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A Holistic Approach To Data Center Upgrades With Belden

by Nate Johnson on February 26, 2014

As data center operators embrace 10G technologies and look to the future for 40G and beyond, a battle of technologies has begun. Established standards with probable upgrade paths are on the horizon, but emerging industrial scientific breakthroughs continue to ignite debates between upgrade paths. Two of the biggest face-off's seen in the telecom industry of late are: higher fiber count vs higher transmission cables and 10GBASE-T vs SFP+ cabling.



fiber cable and binary background blue copy


Fiber-Count vs Transmission Rates: Future-Proofing Or Overkill?

In 2008 a pair of standards ratified by the IEEE suggested upgrade paths for 10 Gig/lane multimode conductivities. Despite that over half a decade has passed, relatively few data centers are running 100 Gig today, and of those that have, singlemode is often used insted of multimode. As technology undoubtedly evolves, there will be a need to understand the difference between the 10, 40 and 100 Gigabit options.

The two standards in question - 40GBASE-SR4 and 100GBASE-SR10 - detail standards for a 40 Gbits/second and 100 Gbits/second system, but with 4 channels and 10 lanes respectively. Since each "lane" of data transmission requires a send and receive route, an SR4 option would mean using 8 fibers, and an SR10 option would be 20 fibers.

The debate between quality and quantity can be tricky, especially depending on a seemingly endless number of variables that can affect an upgrade path. The next generation of ethernet data transfer technologies will undoubtably follow the path of reduced fiber counts and improved transmission rates, however.

While the future is undoubtedly a migration to a system that can handle larger amounts of data, for some time there was uncertainty as to whether additional fiber counts couldn't be used instead of higher data transmission per lane. When you can run 100 Gig over just 8 fibers though, you’re back to using 12-fiber MPO solutions—precisely why the use of 24-fiber MPO solutions today. But it’s more than just what’s on the horizon for standards.

The functionality of larger quantity arrays of fiber MPO connectors leads to higher connector losses. While standards require a total connector loss of 1.0dB for both 40 and 100 Gigabit channels, Belden low-loss 12 fiber connectors can offer a 60% reduction from typical 24 fiber MPO connectors: that's going from .5 dB to .2 dB.

While at first glance a 24-giber MPO solution might seem like a simple point to point solution for your data center, in reality it can wind up being a much more costly option once you start diving into the details. And while a 12-fiber MPO solution today will easily support 10, 40 and eventually 100 Gig with better loss, more flexibility and industry-wide acceptance now, it is important to tailor your upgrade path to your data center and current solution.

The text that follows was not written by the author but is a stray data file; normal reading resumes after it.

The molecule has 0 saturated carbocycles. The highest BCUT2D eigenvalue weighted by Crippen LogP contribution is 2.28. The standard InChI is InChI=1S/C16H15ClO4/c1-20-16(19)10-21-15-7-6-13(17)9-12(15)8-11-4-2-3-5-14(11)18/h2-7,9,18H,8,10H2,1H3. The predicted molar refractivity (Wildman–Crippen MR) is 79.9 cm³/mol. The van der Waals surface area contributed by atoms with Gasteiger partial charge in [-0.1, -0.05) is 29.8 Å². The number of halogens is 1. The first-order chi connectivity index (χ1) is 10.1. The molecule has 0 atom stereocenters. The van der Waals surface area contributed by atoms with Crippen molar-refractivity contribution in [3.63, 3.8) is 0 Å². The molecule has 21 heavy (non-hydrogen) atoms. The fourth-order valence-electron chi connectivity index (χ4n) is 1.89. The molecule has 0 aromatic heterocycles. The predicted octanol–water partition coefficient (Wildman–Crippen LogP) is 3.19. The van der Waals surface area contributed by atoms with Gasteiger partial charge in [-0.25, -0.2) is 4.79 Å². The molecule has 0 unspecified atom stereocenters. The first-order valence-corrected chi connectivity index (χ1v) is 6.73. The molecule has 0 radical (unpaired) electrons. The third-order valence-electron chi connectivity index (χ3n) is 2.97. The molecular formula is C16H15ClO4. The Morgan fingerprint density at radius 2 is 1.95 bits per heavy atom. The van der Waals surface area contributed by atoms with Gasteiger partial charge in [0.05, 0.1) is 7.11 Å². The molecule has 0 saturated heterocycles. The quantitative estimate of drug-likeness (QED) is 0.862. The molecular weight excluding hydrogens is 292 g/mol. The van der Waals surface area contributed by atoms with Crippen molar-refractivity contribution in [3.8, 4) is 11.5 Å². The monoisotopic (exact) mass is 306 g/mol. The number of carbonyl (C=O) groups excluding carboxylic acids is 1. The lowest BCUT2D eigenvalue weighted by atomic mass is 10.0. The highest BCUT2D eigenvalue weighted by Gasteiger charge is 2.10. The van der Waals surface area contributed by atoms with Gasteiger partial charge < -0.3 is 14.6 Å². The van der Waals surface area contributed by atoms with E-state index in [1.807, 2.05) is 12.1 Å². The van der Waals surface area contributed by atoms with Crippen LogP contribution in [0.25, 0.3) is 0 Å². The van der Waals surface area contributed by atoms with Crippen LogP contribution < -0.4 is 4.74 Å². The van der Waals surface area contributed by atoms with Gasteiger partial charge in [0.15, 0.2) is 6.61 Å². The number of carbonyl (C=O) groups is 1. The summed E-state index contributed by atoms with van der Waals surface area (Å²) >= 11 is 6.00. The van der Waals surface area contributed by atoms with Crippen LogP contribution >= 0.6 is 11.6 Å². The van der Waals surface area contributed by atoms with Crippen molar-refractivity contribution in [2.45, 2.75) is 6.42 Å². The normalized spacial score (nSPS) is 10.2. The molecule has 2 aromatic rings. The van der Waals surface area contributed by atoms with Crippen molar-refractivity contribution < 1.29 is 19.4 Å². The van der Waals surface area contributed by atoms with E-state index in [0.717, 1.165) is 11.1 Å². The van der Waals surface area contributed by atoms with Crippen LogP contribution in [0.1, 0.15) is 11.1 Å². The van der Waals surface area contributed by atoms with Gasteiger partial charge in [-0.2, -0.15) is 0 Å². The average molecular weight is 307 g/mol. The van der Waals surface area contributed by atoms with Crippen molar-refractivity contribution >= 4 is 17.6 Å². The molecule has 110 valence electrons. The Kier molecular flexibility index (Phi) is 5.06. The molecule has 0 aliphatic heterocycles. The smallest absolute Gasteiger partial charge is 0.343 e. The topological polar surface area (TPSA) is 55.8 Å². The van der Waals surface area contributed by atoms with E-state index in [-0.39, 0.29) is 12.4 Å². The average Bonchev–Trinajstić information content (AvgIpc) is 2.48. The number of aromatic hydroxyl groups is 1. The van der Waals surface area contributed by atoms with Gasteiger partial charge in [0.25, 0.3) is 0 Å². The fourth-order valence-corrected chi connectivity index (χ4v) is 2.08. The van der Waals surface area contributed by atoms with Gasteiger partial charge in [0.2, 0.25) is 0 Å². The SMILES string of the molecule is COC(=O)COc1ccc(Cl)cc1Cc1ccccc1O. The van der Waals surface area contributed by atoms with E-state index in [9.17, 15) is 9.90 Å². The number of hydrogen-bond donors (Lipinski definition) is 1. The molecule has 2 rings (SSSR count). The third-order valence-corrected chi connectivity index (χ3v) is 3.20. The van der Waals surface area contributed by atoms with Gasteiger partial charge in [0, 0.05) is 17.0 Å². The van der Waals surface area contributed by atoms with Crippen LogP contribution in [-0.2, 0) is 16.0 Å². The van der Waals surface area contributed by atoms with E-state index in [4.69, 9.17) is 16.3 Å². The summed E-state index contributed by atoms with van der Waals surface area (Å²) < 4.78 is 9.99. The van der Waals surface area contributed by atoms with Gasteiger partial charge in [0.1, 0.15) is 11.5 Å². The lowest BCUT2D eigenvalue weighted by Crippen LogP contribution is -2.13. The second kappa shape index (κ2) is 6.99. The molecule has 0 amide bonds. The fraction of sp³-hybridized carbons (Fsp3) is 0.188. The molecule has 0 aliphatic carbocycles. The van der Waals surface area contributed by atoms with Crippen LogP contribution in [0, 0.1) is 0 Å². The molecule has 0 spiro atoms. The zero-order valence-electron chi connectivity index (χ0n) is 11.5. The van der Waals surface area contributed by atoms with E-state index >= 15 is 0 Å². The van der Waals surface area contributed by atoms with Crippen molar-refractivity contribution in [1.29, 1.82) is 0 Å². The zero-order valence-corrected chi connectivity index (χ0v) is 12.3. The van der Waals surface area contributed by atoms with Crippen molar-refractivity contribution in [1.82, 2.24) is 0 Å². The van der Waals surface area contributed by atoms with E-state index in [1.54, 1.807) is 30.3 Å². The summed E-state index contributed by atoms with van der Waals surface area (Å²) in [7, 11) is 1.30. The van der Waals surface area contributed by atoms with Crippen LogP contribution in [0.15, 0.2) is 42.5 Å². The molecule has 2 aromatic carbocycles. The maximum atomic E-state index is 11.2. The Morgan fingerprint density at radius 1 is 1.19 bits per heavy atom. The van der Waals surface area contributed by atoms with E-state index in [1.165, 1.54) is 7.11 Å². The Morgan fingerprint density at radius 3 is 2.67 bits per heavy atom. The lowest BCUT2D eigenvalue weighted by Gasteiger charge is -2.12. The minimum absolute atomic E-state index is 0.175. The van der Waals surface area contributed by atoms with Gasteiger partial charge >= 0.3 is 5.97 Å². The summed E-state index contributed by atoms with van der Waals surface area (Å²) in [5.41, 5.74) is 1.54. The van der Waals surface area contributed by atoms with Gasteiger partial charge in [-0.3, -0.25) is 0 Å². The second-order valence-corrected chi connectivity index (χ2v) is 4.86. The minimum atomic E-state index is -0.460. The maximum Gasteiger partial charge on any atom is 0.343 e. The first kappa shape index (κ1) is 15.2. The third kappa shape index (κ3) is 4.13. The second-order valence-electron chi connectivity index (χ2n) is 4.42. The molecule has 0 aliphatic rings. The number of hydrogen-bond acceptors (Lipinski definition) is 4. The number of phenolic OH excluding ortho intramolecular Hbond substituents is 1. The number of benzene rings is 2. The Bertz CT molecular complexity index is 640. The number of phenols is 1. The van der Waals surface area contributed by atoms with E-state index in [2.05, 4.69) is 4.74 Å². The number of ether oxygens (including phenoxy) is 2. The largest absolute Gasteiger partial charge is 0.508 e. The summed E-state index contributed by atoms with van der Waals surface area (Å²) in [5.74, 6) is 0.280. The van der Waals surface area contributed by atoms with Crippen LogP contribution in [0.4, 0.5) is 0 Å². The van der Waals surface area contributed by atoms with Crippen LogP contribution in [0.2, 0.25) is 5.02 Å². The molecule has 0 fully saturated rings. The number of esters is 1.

copper vector image copy 

10GBASE-T vs SFP+ Cabling: A Battle Of Technologies

Another important decision to make in the migration to higher data transmissions is between 10GBASE-T and FSP+ cabling. While there are many different ways that we could compare the two systems, there are four main categories that sum up the debate: Power, Latency, Interoperability & Cost.


While power requirements for 10GBASE-T systems have managed to decrease to around 1.5-4 watts per port from their high of 12 watts per port, they are still much higher than the SFP+'s 1 watt per port requirements. In addition to a higher utility bill, higher watt usage also leads to more heat generated which can further impact your data center operation.


Simplified mechanics of SFP+ connectivity allows lower latency, typically about .3 microseconds compared to the 10GBASE-T which has about 2.6 microseconds of latency per link. In an environment of 3 switches, there could be significant delays of about 8 microseconds for 10GBASE-T connectivity.


As a standards based technology, 10GBASE-T has the advantage over SFP+ in terms of being interoperable. The familiar RJ45 jacks provide backwards compatibility with legacy networks thanks to autonegotiation (the feature of being able to autonegotiate between speeds ranging from 1 and 10 gigabit speeds).


An SFP+ solution can also be quite costly compared to 10GBASE-T. Since SFP+ systems are usually proprietary in nature, the material and equipment can be substantially more as shown below.


Belden img


Holistic Data Center Design: So Where Does That Leave Me?

When faced with choosing between SFP+ and 10GBASE-T, quality and quantity, upgrade paths and entire solutions, carefully consider your needs. If power consumption and lower latency are critical, SFP+ might be the solution for you. If cost, flexibility and scalability are more important, you’ll likely want to consider 10GBASE-T.

Of course, this is an oversimplification as the obvious answer is also the most frustrating - every solution will depend upon your particular situation. Regardless of which solution you may decide on, it is always a good idea to keep in mind the bigger picture of your data center working as a whole and what the future will hold in store for moves adds and changes. This is why we suggest a holistic approach to designing and upgrading your data center.


For more information, get this white paper detailing 10 steps on how to approach your holistic data center design:

10 Steps to Holistic Data Center Design


You can also simply contact your local Accu-Tech representative today!

Topics: data centers communications cable Belden Industrial Ethernet Cables

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